How Can a Non-Disclosure Agreement Protect My Business During an Acquisition or Business Merger?

non-disclosure, DuPage County mergers and acquisitions lawyersIf you are a business owner, you have probably poured a great deal of your time and money into growing your business. If you are considering a business merger or acquisition, it is essential that you take steps to protect your business. During a business transaction, confidential and proprietary information is often discussed. You may even share trade secrets or access to confidential software or computer files. In situations such as these, a non-disclosure agreement may be needed to ensure that the company given access to valuable information does not use it to your detriment.   

Acquisitions and Mergers

The terms “merger” and “acquisition” are often misunderstood. Many people assume that these words mean the same thing, but there are important differences between these two processes. When one company purchases another company, this is referred to as an acquisition. The company that was purchased no longer exists.

A strategic remix acquisition involves the buyer purchasing a business and then integrating the operations and product line into its own business. A private equity acquisition involves the purchase of a company which is improved and then sold at a higher cost for profit. An alphabet acquisition is an agreement between the two companies that contains elements of a strategic remix acquisition and private equity acquisition.

When two companies join together to form one new company, this is called a merger. In 2017, Dow Chemical and DuPont merged into the company DowDuPont. This $130 billion merger was one of the largest mergers to occur in the last several decades.

A Non-Disclosure Agreement Can Protect Your Interests

In a business transaction such as a merger or acquisition, confidential information such manufacturing processes, formulas, designs, patent applications, business strategies, proprietary information, and vendor and customer lists may need to be shared with the other party. In order to ensure that this information is not used to the disclosing party’s disadvantage, many mergers and acquisitions involve non-disclosure agreements. Also called confidentiality agreements or NDAs, non-disclosure agreements identify what information is confidential and may not be shared with other third parties.

An NDA may also contain provisions requiring the recipient party to destroy or return confidential information at the request of the disclosing party. If the recipient party breaches a non-disclosure agreement, such as by using the confidential information to start a business very similar to the disclosing business, the disclosing business has the right to seek monetary damages.

Contact a DuPage County Business Law Attorney

For help with drafting a non-disclosure agreement, buying or selling an existing business, and more, contact Stock, Carlson & Duff LLC. Call 630-665-2500 today to schedule a consultation with an experienced Wheaton business lawyer to discuss your needs.



What Small Business Owners Need to Know About Non-Disclosure Agreements

DuPage County contract attorneysOne of the most important parts of owning a business is forming beneficial relationships with other entrepreneurs and businesses. In an ideal world, these relationships could be casual, but handshake agreements are not always honored. Informal business agreements can quickly go south and result in damage to your business’s bottom line. Business agreements involving another party should be formalized in writing. One such agreement is a non-disclosure agreement, or NDA. Non-disclosure agreements are often essential to protecting a company’s professional interests and continued success.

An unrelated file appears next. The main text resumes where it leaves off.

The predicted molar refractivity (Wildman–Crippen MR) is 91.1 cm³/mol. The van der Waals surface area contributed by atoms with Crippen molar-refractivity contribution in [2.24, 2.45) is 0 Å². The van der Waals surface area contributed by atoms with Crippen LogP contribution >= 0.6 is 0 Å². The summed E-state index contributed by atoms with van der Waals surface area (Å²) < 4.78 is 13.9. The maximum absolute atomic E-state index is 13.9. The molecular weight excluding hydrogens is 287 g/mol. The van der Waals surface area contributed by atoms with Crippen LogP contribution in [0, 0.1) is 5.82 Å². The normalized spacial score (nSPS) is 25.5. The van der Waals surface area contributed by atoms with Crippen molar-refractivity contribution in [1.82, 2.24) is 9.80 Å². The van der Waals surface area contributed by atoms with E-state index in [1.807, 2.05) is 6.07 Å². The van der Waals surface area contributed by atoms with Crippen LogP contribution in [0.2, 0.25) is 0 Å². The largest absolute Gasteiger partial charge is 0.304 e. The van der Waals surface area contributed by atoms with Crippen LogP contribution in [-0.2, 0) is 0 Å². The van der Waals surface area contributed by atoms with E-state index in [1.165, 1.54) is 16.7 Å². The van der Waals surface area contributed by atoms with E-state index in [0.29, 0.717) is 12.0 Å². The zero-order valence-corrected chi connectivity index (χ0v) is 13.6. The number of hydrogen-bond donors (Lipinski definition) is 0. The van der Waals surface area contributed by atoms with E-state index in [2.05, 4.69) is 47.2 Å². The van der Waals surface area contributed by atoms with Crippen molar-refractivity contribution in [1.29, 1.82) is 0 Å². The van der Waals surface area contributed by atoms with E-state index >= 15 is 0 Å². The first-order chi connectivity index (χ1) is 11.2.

How Does a Non-Disclosure Agreement Work?

Non-disclosure agreements are a type of confidentiality agreement used to prevent sensitive company information from being shared with other parties. An NDA is a legally binding document which can be used in a variety of situations, most often during proposed or pending business transactions. A company may choose to use an NDA during the sale or purchase of a business, a merger, or during any other conversation in which privileged information is being shared. When discussing a possible merger, for example, the other party will learn information about your business which you may not want shared with anyone else. Allowing news of the merger to reach other businesses or even the press may not be in your best interest. In this example, an NDA can be used to ensure that the other party does not divulge company information to others.

The Two Main Types of Non-Disclosure Agreements

The most common types of non-disclosure agreement are one-way agreements and mutual agreements. A one-way NDA is also called a unilateral NDA. As the name implies, one-way NDAs only bind one of the parties to confidentiality. A unilateral NDA may be useful in preventing potential investors from revealing your business’s information to other people or companies. If you use a one-way NDA in this scenario, you do not have a reciprocating requirement to keep the potential investors’ information confidential. A mutual NDA, on the other hand, applies confidentiality requirements to both parties in a business transaction. A mutual NDA should be used when dissemination of either party’s information could adversely impact the business or the industry. Companies discussing the possibility of a merger most often use a mutual NDA.

Contact a DuPage County, Illinois Business Law Attorney

The Wheaton business lawyers at Stock, Carlson & Duff LLC, have experience helping clients create formal contracts like non-disclosure agreements and offer many other business law services as well. Schedule a consultation with our law firm by calling 630-665-2500 today.